Secrets of the Chest

Secrets of the Chest

4.5
Average: 4.5 (2 votes)
Pages: 
225
£5.59
ISBN:
9781786121165
30% Off paperbacks and hardbacks!

Thornton, 1603. Mary de Courtsey, a four year old ‘little maid' is given a handmade oak chest in which to keep her secrets and treasures. Throughout her coming of age, marriage, separation and darkest hours she maintains its secrecy and vows it will be always passed on via the female line to future generations. Now in 2015, Suzanne has just turned 18 and inherits the chest from her grandmother. As Suzanne reads a final letter from her grandmother bequeathing the mysterious chest to her, an amazing family history is revealed. From the tempestuous and challenging tale of survival and murder in the 1600s, illicit children at the turn of the 19th century through to a more recent past via France and Istanbul, her female ancestors reveal themselves and their engaging stories to her through their diaries and their unbroken protection of the family chest.

Evelyne Morris

Evelyne
Morris

When Hitler's bombing raids returned to London in June 1944, Evelyne's mother was evacuated to Southport and it was there where she died that September whilst giving birth to Evelyne. Evelyne's father was born in Istanbul, Turkey of Mediterranean parentage. He started one of the first English language schools in Sussex and Evelyne's childhood life was influenced by being surrounded by people and languages from all around the world. The inspiration for this book came from a combination of her background and imagining the possible history of an antique oak chest owned by one of her friends. What tales might that be able to tell?

Reviews

by
Miriam Smith
4
"Secrets of the Chest" is one of those books that takes you on a journey through endless years and numerous countries. I absolutely loved reading this superb book and it's one that I will remember for a very long time. Suzanne has just turned 16 and inherited an oak chest from her grandmother. As she reads her final letter bequeathing the chest to her, an amazing family history is revealed. The chest has been handed down to the daughters and granddaughters in the family since 1603 and with it keepsakes, diaries and journals of the lives, loves, ordeals, and challenges of the female line in the family tree. Such a beautiful and emotional tale, I was immensely moved by Mary de Courtney's heartbreaking account of her life. Given the chest as a birthday gift at the age of four, Mary keeps her most treasured possessions in it and vows to maintain its secrecy throughout her troubled marriage and subsequent darkest hours. The majority of the book is written in a diary format, which really worked for me and really gave the first hand account in true clarity as you read it. The letter itself to Suzanne at the start of the story was very poignant and it was at this point that I knew I was going to enjoy this book and that it would also be very emotional. As I got to the end of the book it was good to look back at the family tree included in Suzanne's letter to see how all the characters were related to each other and it was all very interesting to see the differences in times and attitudes throughout the periods mentioned, in particular during the 17th century when women were treat so bad by their husbands and allowed to marry so young. A fantastic and powerful read - that is disturbing at times - but a huge must for historical family saga fans. The author Evelyne Morris has written a superbly crafted and engaging tale for which I highly recommend and would happily read again. 4.5 stars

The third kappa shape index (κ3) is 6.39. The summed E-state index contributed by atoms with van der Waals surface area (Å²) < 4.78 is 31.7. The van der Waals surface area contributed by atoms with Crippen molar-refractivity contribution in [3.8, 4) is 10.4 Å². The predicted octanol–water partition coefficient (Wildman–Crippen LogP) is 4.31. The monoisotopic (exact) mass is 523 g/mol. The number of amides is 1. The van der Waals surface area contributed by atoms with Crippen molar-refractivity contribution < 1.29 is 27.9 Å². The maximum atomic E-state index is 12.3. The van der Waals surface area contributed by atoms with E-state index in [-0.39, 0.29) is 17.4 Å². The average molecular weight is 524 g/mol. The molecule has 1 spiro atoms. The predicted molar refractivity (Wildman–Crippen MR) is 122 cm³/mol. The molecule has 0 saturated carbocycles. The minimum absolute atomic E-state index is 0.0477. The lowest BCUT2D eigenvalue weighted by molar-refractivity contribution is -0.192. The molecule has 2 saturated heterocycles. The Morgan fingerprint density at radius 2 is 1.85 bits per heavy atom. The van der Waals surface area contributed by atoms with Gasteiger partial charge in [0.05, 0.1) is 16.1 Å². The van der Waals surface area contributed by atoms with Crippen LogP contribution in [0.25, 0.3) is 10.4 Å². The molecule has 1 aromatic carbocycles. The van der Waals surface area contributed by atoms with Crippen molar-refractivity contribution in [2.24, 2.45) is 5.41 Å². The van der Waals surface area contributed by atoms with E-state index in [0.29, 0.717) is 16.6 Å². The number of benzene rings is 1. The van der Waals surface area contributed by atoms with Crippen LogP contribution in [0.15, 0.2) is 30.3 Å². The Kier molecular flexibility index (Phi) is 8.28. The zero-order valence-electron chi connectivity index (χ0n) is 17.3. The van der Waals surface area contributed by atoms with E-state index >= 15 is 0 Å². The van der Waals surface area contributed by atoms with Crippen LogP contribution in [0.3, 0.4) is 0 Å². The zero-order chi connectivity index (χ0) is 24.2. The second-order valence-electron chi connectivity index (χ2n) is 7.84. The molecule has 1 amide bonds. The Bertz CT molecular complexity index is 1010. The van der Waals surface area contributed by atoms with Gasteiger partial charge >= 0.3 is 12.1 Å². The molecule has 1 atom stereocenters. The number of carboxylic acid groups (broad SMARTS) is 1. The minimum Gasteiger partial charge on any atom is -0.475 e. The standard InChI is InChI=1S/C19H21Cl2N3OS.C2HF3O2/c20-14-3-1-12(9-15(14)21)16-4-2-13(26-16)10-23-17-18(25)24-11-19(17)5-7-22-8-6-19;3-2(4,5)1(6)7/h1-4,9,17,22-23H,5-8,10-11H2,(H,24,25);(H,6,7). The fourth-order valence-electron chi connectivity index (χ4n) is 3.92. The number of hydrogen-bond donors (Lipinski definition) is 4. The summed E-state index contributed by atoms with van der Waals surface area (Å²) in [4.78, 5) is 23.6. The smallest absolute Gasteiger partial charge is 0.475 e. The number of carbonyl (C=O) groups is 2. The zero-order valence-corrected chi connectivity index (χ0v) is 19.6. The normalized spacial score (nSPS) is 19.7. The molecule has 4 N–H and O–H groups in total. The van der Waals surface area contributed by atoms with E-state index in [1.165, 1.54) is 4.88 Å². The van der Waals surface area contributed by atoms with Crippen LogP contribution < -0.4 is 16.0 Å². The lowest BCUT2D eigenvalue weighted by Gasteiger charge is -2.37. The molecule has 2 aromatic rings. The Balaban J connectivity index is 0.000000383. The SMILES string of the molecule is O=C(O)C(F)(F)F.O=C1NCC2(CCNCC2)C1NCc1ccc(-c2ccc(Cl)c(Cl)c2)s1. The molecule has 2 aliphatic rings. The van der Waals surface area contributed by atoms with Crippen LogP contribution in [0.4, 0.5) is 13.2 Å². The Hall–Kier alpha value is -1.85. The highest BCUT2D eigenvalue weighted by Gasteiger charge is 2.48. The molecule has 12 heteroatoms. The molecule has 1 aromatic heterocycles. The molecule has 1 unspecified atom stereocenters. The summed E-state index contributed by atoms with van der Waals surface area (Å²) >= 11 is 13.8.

by
S Cooper
5
A very thoughtful, well written book. The characters are so real, it's as if I've known some of them all my life. I would really recommend this to everyone; whether you like romance, fiction, intrigue, family tales, mystery, or just a good old read. The story twists and turns through time, taking you on a journey across the centuries to places as far flung as Turkey, Malta as well as Britain, through the 1600's, to modern times. The section on WWII is eyeopening too. Understanding the emotions and choices of those people in a time of war plays a juxtaposition against the harsh choices forced upon those same people; and both through no fault of their own. Do yourself a favour; buy this bool. Treasure it. Re-read it. And hopefully, the BBC will pick it up, if Spielberg doesn't, as this would make an amazing movie or major TV drama.

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